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I have in existing COM-interface. I wan't to create a .net assembly that exposes a new interface as COM (with a new GUID), but the structure of the interface needs to be the same.

How can i create a .net class (C#) that exposes this interface?

[
  odl,
  uuid(1ED4C594-DDD7-402F-90DE-7F85D65560C4),
  hidden,
  oleautomation
]
interface _IFlashPhase : IUnknown {

    [propget]
    HRESULT _stdcall ComponentName(
                    [in] short i, 
                    [out, retval] BSTR* pVal);
    [propput]
    HRESULT _stdcall ComponentName(
                    [in] short i, 
                    [in] BSTR pVal);
    [propget]
    HRESULT _stdcall ComponentMolePercent(
                    [in] short i, 
                    [out, retval] double* pVal);
    [propput]
    HRESULT _stdcall ComponentMolePercent(
                    [in] short i, 
                    [in] double pVal);
    [propget]
    HRESULT _stdcall ComponentFugacity(
                    [in] short i, 
                    [out, retval] double* pVal);
    [propput]
    HRESULT _stdcall ComponentFugacity(
                    [in] short i, 
                    [in] double pVal);

};
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1 Answer 1

up vote 4 down vote accepted

Your IDL isn't valid, an interface that is attributed with [oleautomation] should derive from IDispatch, not IUnknown. I'll give the proper declarations and hint where you need to modify them to get yours.

You cannot declare indexed properties in C#, the C# team refuses to implement them. Version 4 has support for indexed properties that are declared in a COM type library but still doesn't allow declaring them yourself. The workaround is to use the VB.NET language, it has no qualms about it. Add a VB.NET class library project to your solution. Make it look similar to this:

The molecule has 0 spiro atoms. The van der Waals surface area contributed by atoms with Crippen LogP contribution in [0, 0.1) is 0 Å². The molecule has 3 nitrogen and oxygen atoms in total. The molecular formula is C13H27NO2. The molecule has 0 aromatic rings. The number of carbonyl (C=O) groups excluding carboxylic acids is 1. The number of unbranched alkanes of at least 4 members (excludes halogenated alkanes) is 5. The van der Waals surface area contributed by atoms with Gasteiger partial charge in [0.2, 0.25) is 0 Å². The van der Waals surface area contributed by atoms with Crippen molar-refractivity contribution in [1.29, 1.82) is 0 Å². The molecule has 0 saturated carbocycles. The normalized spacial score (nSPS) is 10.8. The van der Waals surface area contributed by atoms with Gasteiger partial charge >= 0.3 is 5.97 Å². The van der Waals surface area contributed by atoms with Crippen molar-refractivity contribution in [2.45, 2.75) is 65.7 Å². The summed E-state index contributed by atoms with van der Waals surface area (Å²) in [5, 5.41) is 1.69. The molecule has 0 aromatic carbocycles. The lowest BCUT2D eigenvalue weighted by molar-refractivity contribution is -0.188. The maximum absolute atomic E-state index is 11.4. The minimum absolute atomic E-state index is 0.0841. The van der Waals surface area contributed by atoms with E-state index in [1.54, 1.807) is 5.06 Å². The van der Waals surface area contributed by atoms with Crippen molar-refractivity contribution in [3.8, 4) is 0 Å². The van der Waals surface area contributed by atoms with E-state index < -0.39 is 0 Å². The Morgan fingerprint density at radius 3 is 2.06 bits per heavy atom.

Imports System.Runtime.InteropServices

Namespace Mumble

    <ComVisible(True)> _
    <Guid("2352FDD4-F7C9-443a-BC3F-3EE230EF6C1B")> _
    <InterfaceType(ComInterfaceType.InterfaceIsDual)> _
    Public Interface IExample
        <DispId(0)> _
        Property Indexer(ByVal index As Integer) As Integer
        <DispId(1)> _
        Property SomeProperty(ByVal index As Integer) As String
    End Interface

End Namespace

Note the use of <DispId>, dispid 0 is special, it is the default property of an interface. This corresponds to the indexer in the C# language.

All you need VB.NET for is the declaration, you can still write the implementation of the interface in the C# language. Project + Add Reference, Projects tab and select the VB.NET project. Make it look similar to this:

using System;
using System.Runtime.InteropServices;

namespace Mumble {
    [ComVisible(true)]
    [Guid("8B72CE6C-511F-456e-B71B-ED3B3A09A03C")]
    [ClassInterface(ClassInterfaceType.None)]
    pubic class Implementation : ClassLibrary2.Mumble.IExample {
        public int get_Indexer(int index) {
            return index;
        }
        public void set_Indexer(int index, int Value) {
        }

        public string get_SomeProperty(int index) {
            return index.ToString();
        }

        public void set_SomeProperty(int index, string Value) {
        }
    }
}

You need to run Tlbexp.exe on both the VB.NET and the C# assembly to generate the type libraries. The C# one with the implementation includes the VB.NET one.

To get the interface to derive from IUnknown instead of IDispatch, edit the interface declaration. Remove the DispId attributes and use ComInterfaceType.InterfaceIsUnknown

share|improve this answer
    
Hi Hans. I works with a VB-interface. Thanks for the answer. –  Søren Randrup Jul 4 '11 at 13:49

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